Tuesday, October 2, 2007

The Fair Trade Debate

Working in a market where we sell fair trade products I wanted to know more about this rising certification. The Fair Trade label is has been spreading rapidly as of late and it cannot be ignored anymore. In principle the idea of leveling the market playing field with fair trade is a good one, but not everyone thinks so.

Fair Trade principles include:

-Fair prices: Democratically organized farmer groups receive a guaranteed minimum floor price and an additional premium for certified organic products. Farmer organizations are also eligible for pre-harvest credit.

-Fair labor conditions: Workers on Fair Trade farms enjoy freedom of association, safe working conditions, and living wages. Forced child labor is strictly prohibited.

-Direct trade: With Fair Trade, importers purchase from Fair Trade producer groups as directly as possible, eliminating unnecessary middlemen and empowering farmers to develop the business capacity necessary to compete in the global marketplace.

-Democratic and transparent organizations: Fair Trade farmers and farm workers decide democratically how to invest Fair Trade revenues.

-Community development: Fair Trade farmers and farm workers invest Fair Trade premiums in social and business development projects like scholarship programs, quality improvement trainings, and organic certification.

-Environmental sustainability: Harmful agrochemicals and GMOs are strictly prohibited in favor of environmentally sustainable farming methods that protect farmers health and preserve valuable ecosystems for future generations.

Fair Trade is currently the main answer the question of whether the market is fair. But is Fair Trade the only answer and are there other questions we should be asking? Please watch this short film promoting fair trade made by Transfair, the only United States Fair Trade certifier.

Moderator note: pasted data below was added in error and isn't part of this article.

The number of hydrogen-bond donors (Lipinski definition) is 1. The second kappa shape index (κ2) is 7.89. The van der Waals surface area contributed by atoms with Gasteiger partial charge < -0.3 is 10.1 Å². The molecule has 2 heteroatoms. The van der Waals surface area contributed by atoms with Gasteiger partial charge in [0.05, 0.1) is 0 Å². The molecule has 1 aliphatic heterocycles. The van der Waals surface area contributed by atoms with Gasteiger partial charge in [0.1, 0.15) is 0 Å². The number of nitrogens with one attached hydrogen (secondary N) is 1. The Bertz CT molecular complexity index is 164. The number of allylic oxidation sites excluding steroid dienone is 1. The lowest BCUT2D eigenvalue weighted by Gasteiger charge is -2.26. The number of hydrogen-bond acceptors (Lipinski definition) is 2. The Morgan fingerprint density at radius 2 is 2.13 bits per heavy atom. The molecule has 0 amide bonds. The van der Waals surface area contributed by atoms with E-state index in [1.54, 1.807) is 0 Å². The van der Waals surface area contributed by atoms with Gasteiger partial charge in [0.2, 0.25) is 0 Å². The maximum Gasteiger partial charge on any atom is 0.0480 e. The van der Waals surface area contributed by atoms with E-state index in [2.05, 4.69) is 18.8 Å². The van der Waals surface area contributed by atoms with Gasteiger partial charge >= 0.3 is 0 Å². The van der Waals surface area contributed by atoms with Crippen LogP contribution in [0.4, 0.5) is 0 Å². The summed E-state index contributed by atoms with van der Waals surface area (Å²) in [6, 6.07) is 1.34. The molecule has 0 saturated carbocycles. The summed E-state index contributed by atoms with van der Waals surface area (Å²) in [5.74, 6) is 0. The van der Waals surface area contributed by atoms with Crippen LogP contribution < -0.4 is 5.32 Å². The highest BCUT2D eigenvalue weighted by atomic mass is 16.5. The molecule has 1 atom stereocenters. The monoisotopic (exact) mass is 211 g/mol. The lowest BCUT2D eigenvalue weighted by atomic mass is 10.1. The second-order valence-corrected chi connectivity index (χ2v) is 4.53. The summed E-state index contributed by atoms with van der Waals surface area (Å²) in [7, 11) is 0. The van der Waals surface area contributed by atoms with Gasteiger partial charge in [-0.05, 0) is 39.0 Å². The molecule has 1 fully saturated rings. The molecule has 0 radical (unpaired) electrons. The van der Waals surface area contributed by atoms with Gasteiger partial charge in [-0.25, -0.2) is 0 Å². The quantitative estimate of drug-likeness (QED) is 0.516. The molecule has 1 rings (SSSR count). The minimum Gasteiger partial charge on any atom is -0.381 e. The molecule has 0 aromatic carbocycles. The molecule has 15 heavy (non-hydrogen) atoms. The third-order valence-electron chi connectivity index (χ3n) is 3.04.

Find more videos like this on EQ CONNECT

The idea seems glamorous enough and I agree with all the principles, especially the idea of ending child labor by ensuring children go to schools with scholarships, but there has been some debate that has arisen as to whether this is the right way to deal with market failures that perpetuate poverty.

One argument is that establishing price floors for goods such as coffee will encourage many more producers to go fair trade and this will lead to oversupply and lower prices for producers. In reality fair trade currently represents only a small percentage of world trade and there is significant room for additional demand. In addition, Producers in developing countries may deserve to earn more because their goods are undervalued. Fair trade also represent only a niche in each individual market and doesn't threaten to take over industries.

Others argue similarly that when more people join the fair trade sector and produce, prices could fall hurting non fair trade producers. To counter that argument, evidence suggests that fair trade raises prices across the board by improving infrastructure and distribution systems which lower the costs for distributors and allows them to pay more. I'm not quite sure about either of these perspectives at this point. I think more research will have to be completed as fair trade increases in popularity to witness the effects on non fair trade producers.

Another opposition is that fair trade typically only deals with cooperatives of small farms and ignores plantations or large individual farms. The counterargument to this would seem to me to be that the individuals that need to be most educated about about working conditions, agricultural chemicals and trade would be the small producers. Maybe in the future the programs could expand to include farms of various sizes granted they were admitted to the cooperatives. The cooperatives are essential in being the educating body.

As you can see, a full length research paper could be written about the controversy surrounding fair trade, but there is one more essential argument that I need to bring up, though countless other questions remain (Why only one US certifier? Which countries can be fair trade?). Fair trade does not fully address the true cause of the unfair market which is the establishment of huge farming subsidies in the United States and Europe. This question unfortunately has no answer at the moment, but in my opinion this is what really needs to be focused on. I think fair trade is an acceptable short term solution until the world economy is ready to be restructured enough to allow for legitimate equal competition.

Images from Transfair.

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